This is a very important notice from the Food and Drug Administration about possible re-activation of hepatitis B when using immunosuppressive drugs (Arzerra (ofatumumab) and Rituxam (rituximab). Everyone should be screened for HBV before using these drugs due to reactivation and possible severe disease progression and death. Many patients and medical providers are confused about hepatitis B infection status—resolved and chronic. Be sure to tell your medical provider of a previous hepatitis B infection and also request a test to find out your current HBV status. As you can see by the information below, there is a real possibility of serious health consequences if a person’s status is not monitored. –Alan Franciscus
Screen all patients for HBV infection before starting treatment with Arzerra or Rituxan by measuring hepatitis B surface antigen (HBsAg) and hepatitis B core antibody (anti-HBc).
Consult with hepatitis experts regarding monitoring and use of HBV antiviral therapy when screening identifies patients at risk of HBV reactivation due to evidence of prior HBV infection.
Monitor patients with evidence of prior HBV infection for clinical and laboratory signs of hepatitis B or HBV reactivation during Arzerra or Rituxan therapy and for several months thereafter, since reactivations have occurred several months following completion of therapy with these drugs.
In patients who develop reactivation of HBV while on Arzerra or Rituxan, immediately discontinue the drug and start appropriate treatment for HBV. Also discontinue any chemotherapy the patient is receiving until the HBV infection is controlled or resolved. Because of insufficient data, no recommendation can be made regarding the resumption of Arzerra or Rituxan in patients who develop HBV reactivation hepatitis.
- Arzerra and Rituxan are in a class of drugs called anti-CD20-directed monoclonal antibodies.
- Arzerra is used to treat chronic lymphocytic leukemia (CLL) in patients who have further disease after treatment with the anti-cancer drugs fludarabine and alemtuzumab.
- Rituxan is used to treat non-Hodgkin’s lymphoma and CLL. It is also used to treat other medical conditions, including rheumatoid arthritis, granulomatosis with polyangiitis, and microscopic polyangiitis.
- If you have had hepatitis B or are a carrier of hepatitis B virus (HBV), receiving Arzerra (ofatumumab) or Rituxan (rituximab) could cause the virus to become an active infection again. HBV reactivation may cause serious liver problems, including liver failure and death.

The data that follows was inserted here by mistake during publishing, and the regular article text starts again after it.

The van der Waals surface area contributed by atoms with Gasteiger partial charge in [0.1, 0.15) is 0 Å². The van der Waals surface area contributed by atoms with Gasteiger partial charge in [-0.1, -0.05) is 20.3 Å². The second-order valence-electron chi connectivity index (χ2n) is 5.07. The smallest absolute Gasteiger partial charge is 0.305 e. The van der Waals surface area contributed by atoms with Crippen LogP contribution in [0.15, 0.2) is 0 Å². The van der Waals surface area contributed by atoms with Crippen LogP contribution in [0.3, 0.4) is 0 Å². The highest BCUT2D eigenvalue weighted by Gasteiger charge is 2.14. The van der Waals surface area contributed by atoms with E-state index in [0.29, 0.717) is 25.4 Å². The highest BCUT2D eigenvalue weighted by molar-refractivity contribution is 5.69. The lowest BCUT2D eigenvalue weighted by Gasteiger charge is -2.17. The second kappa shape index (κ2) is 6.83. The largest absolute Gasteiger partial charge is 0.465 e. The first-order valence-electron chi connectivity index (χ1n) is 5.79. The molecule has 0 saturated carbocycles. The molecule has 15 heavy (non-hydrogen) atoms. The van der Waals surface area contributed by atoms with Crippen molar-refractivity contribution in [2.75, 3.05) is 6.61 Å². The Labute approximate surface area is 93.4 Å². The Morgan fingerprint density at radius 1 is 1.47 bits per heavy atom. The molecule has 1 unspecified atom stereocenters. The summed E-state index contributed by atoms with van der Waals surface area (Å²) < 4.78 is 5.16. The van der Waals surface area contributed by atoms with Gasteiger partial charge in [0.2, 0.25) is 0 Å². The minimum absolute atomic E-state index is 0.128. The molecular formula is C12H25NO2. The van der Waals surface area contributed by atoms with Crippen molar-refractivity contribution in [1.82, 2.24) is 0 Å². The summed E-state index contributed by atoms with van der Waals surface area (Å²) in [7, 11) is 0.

- Before receiving Arzerra or Rituxan, tell your health care professional if you have or have had any severe infections, including HBV.
- If you have had HBV infection, your health care professional should monitor you for HBV infection during treatment and for several months after you stop treatment with Arzerra or Rituxan.
- Talk to your health care professional if you have any questions or concerns about Arzerra or Rituxan.
- Report side effects from Arzerra or Rituxan to the FDA MedWatch program, using the information in the “Contact FDA” box at the bottom of this page.
- Hepatitis B virus (HBV) reactivation has occurred in patients with prior HBV exposure who are later treated with drugs classified as CD20-directed cytolytic antibodies, including Arzerra (ofatumumab) and Rituxan (rituximab). Some cases have resulted in fulminant hepatitis, hepatic failure, and death.
- HBV reactivation is defined as an abrupt increase in HBV replication manifesting as a rapid increase in serum HBV DNA level or detection of HBsAg in a person who was previously HBsAg negative and anti-HBc positive. Reactivation of HBV replication is often followed by hepatitis (i.e., increase in transaminase levels and, in severe cases, increase in bilirubin levels, liver failure, and death).
- Cases of HBV reactivation have been reported in patients who are hepatitis B surface antigen (HBsAg) positive.
- Cases have also been reported in patients who are HBsAg negative, but test positive for hepatitis B core antibody (anti-HBc). Reactivation also has occurred in patients who appear to have resolved hepatitis B infection (i.e., HBsAg negative, anti-HBc positive, and hepatitis B surface antibody [anti-HBs] positive).
- Screen all patients for HBV infection before initiating treatment with Arzerra or Rituxan by measuring HBsAg and anti-HBc.
- Note that patients who have protective antibodies due to immunization will test positive only for anti-HBs.
- For patients who show evidence of prior HBV exposure by testing positive for HBsAg or anti-HBc, consult with physicians with expertise in managing hepatitis B regarding monitoring and consideration for HBV antiviral therapy.
- Monitor patients with evidence of prior HBV infection for clinical and laboratory signs of hepatitis or HBV reactivation during and for several months following Arzerra or Rituxan therapy. HBV reactivation has been reported up to 12 months following completion of therapy.
- In patients who develop reactivation of HBV while on Arzerra or Rituxan, immediately discontinue the drug and institute appropriate HBV treatment. Also discontinue any concomitant chemotherapy the patient is receiving until the HBV infection is controlled or resolved. Because of insufficient data, no recommendation can be made regarding the resumption of Arzerra or Rituxan in patients who develop HBV reactivation hepatitis.
- Report adverse events involving Arzerra or Rituxan to the FDA MedWatch program, using the information in the “Contact FDA” box at the bottom of this page.